“Most nurses are extremely pleased to see you because they are so short-staffed,” she explained. “To have an experienced RN added to their unit is a big relief for them.”
Ayanna Richardson, RN, has enjoyed similar experiences while on assignment with leading travel nurse company, American Mobile.
“I have worked at three different facilities this year and have been made to feel extremely welcome at each of them,” she said. “Some of the permanent staffers even thanked me for coming to their unit. The bottom line is that by having me there, the staff nurses get a break from working overtime and are able to ‘lighten their loads,’ which they really appreciate.”
NursesRx travel nurse, Christopher Freedman, RN, advises travel nurses to ask as many questions as possible during their interview with a hospital.
“You can usually tell from the interview whether a facility treats its travelers well,” he said. “That’s why I tend to interview the hospital as much as they interview me.”
Myth: Moving from one assignment to the next won’t look good on my résumé
According to industry experts, travel nursing experience actually strengthens a résumé.
“Travel nurses who work in a variety of settings show their flexibility and depth of skill level, something that’s very appealing to nurse managers,” explained Tina Gonzales, director of recruitment for NursesRx. “Also, because travel nursing has been in existence for more than 20 years, time has eliminated any stigma that may have existed in the early years.”
Traveler Ayanna Richardson knows that her broad range of NICU experiences will enhance her résumé in many ways.
“I have worked with a variety of people, diagnoses and equipment,” she said. “Also, dealing with different styles of nursing has made me more flexible to change. I feel that I have the confidence to arrive on any unit and get to work right away.”
Gonzales agrees that this kind of experience and confidence is highly valued by hiring managers.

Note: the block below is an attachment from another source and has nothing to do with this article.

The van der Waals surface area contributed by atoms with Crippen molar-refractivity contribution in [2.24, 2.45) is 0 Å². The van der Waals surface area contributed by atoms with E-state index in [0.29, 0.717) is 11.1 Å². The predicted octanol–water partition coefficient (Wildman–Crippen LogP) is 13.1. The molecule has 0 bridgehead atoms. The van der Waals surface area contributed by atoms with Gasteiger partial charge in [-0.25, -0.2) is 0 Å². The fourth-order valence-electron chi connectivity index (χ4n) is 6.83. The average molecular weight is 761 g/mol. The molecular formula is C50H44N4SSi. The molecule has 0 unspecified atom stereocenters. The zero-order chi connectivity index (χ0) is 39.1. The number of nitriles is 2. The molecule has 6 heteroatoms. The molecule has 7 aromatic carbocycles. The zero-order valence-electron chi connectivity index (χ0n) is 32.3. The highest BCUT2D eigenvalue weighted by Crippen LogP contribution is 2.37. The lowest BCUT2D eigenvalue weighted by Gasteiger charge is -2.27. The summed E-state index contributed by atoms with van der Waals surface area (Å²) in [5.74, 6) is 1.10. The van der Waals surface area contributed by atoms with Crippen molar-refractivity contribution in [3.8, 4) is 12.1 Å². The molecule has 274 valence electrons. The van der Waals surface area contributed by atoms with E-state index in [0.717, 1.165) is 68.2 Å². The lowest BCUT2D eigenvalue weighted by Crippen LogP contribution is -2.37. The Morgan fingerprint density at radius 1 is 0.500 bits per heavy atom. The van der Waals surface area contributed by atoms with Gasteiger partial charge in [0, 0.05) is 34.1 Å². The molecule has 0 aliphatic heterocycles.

“Because travelers are typically expected to begin contributing after minimal orientation, nurse managers know that they have the potential to be valuable team players within a short space of time. That is a big plus.”
Myth: I can’t work as a travel nurse close to my home
While some facilities do have radius rules that restrict health care professionals from applying for travel assignments in their local area, many opportunities exist for travelers who want to stay at home, while enjoying the perks that mobile health care offers.
Brenda Heatly, RN, was eager to work as a travel nurse, but didn’t want to travel far from her four children. To solve Heatly’s dilemma, her staffing agency, NursesRx, helped her find assignments within driving distance of her Pennsylvania home.
“I work 3 a.m. to 3 p.m. shifts, three days in a row, and I love that shift,” she said.
Heatly’s unique schedule allows her to spend extra time with her children and to participate in their activities, including coaching her daughters’ softball team and teaching Sunday school at her church group—all while working as a travel nurse.
As travel nursing continues to grow, there is bound to be misinformation that surfaces from time to time. In an effort to know what’s fact and what’s fiction, talk to the experts. Call a selection of travel nursing companies and ask them whatever you want to know. They will be only too happy to help you. Also, talk to travelers in the field. They can give you first-hand accounts of their experiences and will help to dispel any myths about their line of work.